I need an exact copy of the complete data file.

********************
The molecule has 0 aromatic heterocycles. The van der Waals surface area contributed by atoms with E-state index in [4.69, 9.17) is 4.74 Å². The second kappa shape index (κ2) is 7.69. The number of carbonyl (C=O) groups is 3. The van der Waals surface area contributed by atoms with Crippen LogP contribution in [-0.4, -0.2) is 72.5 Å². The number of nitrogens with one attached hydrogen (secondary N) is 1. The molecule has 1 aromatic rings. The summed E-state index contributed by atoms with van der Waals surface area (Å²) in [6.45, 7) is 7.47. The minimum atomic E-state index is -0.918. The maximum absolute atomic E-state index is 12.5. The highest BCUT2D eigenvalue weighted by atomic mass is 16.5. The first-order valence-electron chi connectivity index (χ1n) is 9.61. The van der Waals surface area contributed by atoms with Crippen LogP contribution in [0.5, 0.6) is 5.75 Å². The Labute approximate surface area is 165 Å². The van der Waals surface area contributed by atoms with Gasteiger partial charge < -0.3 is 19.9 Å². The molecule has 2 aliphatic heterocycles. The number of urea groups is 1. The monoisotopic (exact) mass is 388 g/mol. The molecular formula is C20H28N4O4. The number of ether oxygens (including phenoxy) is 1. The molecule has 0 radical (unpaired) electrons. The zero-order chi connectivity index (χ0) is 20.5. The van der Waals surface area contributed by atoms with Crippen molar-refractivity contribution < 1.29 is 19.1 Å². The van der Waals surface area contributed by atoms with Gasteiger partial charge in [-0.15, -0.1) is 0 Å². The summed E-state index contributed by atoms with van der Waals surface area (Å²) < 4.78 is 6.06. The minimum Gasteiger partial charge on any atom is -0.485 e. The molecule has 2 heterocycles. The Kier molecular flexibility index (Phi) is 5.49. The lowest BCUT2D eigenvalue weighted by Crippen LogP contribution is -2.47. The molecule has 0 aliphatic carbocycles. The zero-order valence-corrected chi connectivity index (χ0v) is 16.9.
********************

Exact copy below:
The molecule has 0 aromatic heterocycles. The van der Waals surface area contributed by atoms with E-state index in [4.69, 9.17) is 4.74 Å². The second kappa shape index (κ2) is 7.69. The number of carbonyl (C=O) groups is 3. The van der Waals surface area contributed by atoms with Crippen LogP contribution in [-0.4, -0.2) is 72.5 Å². The number of nitrogens with one attached hydrogen (secondary N) is 1. The molecule has 1 aromatic rings. The summed E-state index contributed by atoms with van der Waals surface area (Å²) in [6.45, 7) is 7.47. The minimum atomic E-state index is -0.918. The maximum absolute atomic E-state index is 12.5. The highest BCUT2D eigenvalue weighted by atomic mass is 16.5. The first-order valence-electron chi connectivity index (χ1n) is 9.61. The van der Waals surface area contributed by atoms with Crippen LogP contribution in [0.5, 0.6) is 5.75 Å². The Labute approximate surface area is 165 Å². The van der Waals surface area contributed by atoms with Gasteiger partial charge < -0.3 is 19.9 Å². The molecule has 2 aliphatic heterocycles. The number of urea groups is 1. The monoisotopic (exact) mass is 388 g/mol. The molecular formula is C20H28N4O4. The number of ether oxygens (including phenoxy) is 1. The molecule has 0 radical (unpaired) electrons. The zero-order chi connectivity index (χ0) is 20.5. The van der Waals surface area contributed by atoms with Crippen molar-refractivity contribution < 1.29 is 19.1 Å². The van der Waals surface area contributed by atoms with Gasteiger partial charge in [-0.15, -0.1) is 0 Å². The summed E-state index contributed by atoms with van der Waals surface area (Å²) < 4.78 is 6.06. The minimum Gasteiger partial charge on any atom is -0.485 e. The molecule has 2 heterocycles. The Kier molecular flexibility index (Phi) is 5.49. The lowest BCUT2D eigenvalue weighted by Crippen LogP contribution is -2.47. The molecule has 0 aliphatic carbocycles. The zero-order valence-corrected chi connectivity index (χ0v) is 16.9.